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What’s in a Name?

May 27, 2022
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By Jim Nash, Managing Director

What’s in a name?  It seems that the U.S. Securities and Exchange Commission (the “SEC”) would wholeheartedly disagree with the female protagonist of William Shakespeare’s Romeo and Juliet that a rose by any other name would smell as sweet.

On May 25, 2022, the SEC announced proposed amendments to Rule 35d-1 (the “Names Rule”) under the Investment Company Act of 1940 (the “1940 Act”).  The Names Rule was adopted in 2001 and generally requires that if a fund’s name suggests a focus in a particular type of investments, or in investments in a particular industry, or geographic area, the fund must adopt a policy to invest at least 80% of the value of its assets in the type of investments, industry, country, or geographic region suggested by its name.  Notably, fund names that incorporated terms such as “growth” or “value” were deemed to connote an investment strategy rather than an investment focus and were therefore excepted from the 80% policy requirement.

In early 2020, the SEC issued a request for public comment regarding whether the Names Rule was effective and if there were viable alternatives that should be considered, noting market and other developments since the rule’s adoption, such as the prevalence of ETFs, use of derivatives, and increased focus on thematic areas.  SEC Chair Gary Gensler observed, “A lot has happened in our capital markets in the past two decades.  As the fund industry has developed, gaps in the current Names Rule may undermine investor protection.  In particular, some funds have claimed that the rule does not apply to them even though their name suggests that investments are selected based on specific criteria or characteristics.”

The proposed amendments will, among other things, expand the scope of the Names Rule’s 80% investment policy to apply to any fund name with terms suggesting the fund focuses in investments that have, or investments whose issuers have, particular characteristics.  Further, the proposed amendments will change the requirement that a fund apply the 80% policy at the time of investment in favor of identifying specific circumstances in which a fund could depart from the policy and specific time frames for regaining compliance.  The proposed amendments will also change how certain derivative instruments are valued for the purpose of calculating a fund’s 80% bucket and specify which types of derivative instruments a fund could include in its 80% bucket.  Of particular note, the proposed amendments indicate that the SEC will find the use of an ESG term in a fund’s name deceptive and misleading if the ESG factor identified by that term was not a determinative factor in deciding to include or exclude any particular investment in the portfolio.  Finally, the proposed amendments include changes to reporting on Form N-PORT, the manner of communicating investment policy changes to fund shareholders, recordkeeping of fund compliance with the rule, and would cause unlisted closed-end funds or BDCs to seek shareholder approval prior to making a change to an 80% investment policy.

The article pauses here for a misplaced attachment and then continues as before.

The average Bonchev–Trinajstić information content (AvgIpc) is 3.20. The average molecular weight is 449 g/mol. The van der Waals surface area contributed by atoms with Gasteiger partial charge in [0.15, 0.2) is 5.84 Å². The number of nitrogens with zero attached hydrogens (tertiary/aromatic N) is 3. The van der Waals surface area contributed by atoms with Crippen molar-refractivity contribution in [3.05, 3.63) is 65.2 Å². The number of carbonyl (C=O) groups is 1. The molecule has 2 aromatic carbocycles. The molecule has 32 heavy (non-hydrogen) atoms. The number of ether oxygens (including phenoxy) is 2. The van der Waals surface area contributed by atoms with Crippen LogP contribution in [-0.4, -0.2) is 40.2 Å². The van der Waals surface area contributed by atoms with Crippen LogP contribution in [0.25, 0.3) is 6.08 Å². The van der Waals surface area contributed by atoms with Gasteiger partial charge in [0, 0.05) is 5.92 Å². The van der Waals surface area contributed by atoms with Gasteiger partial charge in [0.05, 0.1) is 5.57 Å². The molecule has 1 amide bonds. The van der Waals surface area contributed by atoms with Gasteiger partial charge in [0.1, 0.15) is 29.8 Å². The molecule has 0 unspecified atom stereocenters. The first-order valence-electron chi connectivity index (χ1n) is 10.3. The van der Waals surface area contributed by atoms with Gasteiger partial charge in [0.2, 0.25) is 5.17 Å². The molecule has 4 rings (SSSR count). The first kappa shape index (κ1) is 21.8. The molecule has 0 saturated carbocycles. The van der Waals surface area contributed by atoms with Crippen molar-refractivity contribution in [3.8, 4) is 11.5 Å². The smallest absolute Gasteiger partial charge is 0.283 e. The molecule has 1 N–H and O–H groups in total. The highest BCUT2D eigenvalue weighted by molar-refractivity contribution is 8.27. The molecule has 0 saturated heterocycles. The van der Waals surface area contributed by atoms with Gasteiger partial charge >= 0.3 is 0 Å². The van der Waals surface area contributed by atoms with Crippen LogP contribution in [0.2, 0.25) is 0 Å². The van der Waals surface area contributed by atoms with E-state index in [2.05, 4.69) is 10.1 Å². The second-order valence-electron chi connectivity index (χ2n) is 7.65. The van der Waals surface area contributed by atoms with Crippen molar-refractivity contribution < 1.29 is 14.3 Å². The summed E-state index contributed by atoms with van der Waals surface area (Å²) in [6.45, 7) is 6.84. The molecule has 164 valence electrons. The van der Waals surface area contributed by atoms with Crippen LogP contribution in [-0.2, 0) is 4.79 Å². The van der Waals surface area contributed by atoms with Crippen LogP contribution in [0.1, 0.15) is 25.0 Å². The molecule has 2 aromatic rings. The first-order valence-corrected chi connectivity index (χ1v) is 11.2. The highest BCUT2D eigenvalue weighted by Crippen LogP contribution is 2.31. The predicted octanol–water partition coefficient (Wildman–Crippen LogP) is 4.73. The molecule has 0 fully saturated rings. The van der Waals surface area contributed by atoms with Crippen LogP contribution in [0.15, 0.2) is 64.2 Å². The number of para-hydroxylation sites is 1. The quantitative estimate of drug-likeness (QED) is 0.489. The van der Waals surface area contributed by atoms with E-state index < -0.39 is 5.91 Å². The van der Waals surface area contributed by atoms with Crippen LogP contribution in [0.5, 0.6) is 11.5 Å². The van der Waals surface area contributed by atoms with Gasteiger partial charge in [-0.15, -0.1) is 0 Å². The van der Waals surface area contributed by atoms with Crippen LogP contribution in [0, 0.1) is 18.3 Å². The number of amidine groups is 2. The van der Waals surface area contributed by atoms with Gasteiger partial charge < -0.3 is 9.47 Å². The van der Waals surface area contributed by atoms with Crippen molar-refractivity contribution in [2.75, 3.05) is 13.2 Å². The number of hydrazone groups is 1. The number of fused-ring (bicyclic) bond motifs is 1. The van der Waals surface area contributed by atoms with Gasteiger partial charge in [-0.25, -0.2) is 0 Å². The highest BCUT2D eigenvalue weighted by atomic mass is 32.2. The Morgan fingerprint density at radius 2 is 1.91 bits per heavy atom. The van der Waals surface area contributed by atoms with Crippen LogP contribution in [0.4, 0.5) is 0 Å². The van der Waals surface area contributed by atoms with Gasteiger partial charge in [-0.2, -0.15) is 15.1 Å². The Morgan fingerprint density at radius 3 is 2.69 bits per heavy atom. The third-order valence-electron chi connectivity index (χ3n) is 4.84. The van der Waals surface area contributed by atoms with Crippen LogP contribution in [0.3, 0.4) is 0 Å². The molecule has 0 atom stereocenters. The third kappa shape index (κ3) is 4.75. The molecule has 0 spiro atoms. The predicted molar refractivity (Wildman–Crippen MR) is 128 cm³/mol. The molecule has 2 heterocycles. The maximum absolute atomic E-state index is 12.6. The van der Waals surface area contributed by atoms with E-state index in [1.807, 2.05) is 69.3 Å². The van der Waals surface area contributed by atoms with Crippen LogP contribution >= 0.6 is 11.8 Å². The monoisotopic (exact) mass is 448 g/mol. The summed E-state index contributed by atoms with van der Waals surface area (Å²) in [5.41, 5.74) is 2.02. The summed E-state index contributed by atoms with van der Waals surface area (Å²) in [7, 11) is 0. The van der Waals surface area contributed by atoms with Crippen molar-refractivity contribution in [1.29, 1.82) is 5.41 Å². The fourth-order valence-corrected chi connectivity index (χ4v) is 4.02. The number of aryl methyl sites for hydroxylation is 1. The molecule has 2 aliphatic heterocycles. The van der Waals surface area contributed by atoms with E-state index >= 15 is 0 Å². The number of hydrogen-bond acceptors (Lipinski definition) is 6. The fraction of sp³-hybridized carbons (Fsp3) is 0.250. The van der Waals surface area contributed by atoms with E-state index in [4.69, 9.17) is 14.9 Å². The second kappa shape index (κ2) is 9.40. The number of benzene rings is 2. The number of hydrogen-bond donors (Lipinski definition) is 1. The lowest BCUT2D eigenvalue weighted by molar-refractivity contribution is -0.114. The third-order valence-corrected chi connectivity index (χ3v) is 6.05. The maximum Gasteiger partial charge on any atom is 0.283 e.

The public comment period for the proposed amendments will commence on its publication in the Federal Register and remain open for 60 days.

 

 

 

This article is not a solicitation of any investment product or service to any person or entity. The content contained in this article is for informational use only and is not intended to be and is not a substitute for professional financial, tax or legal advice.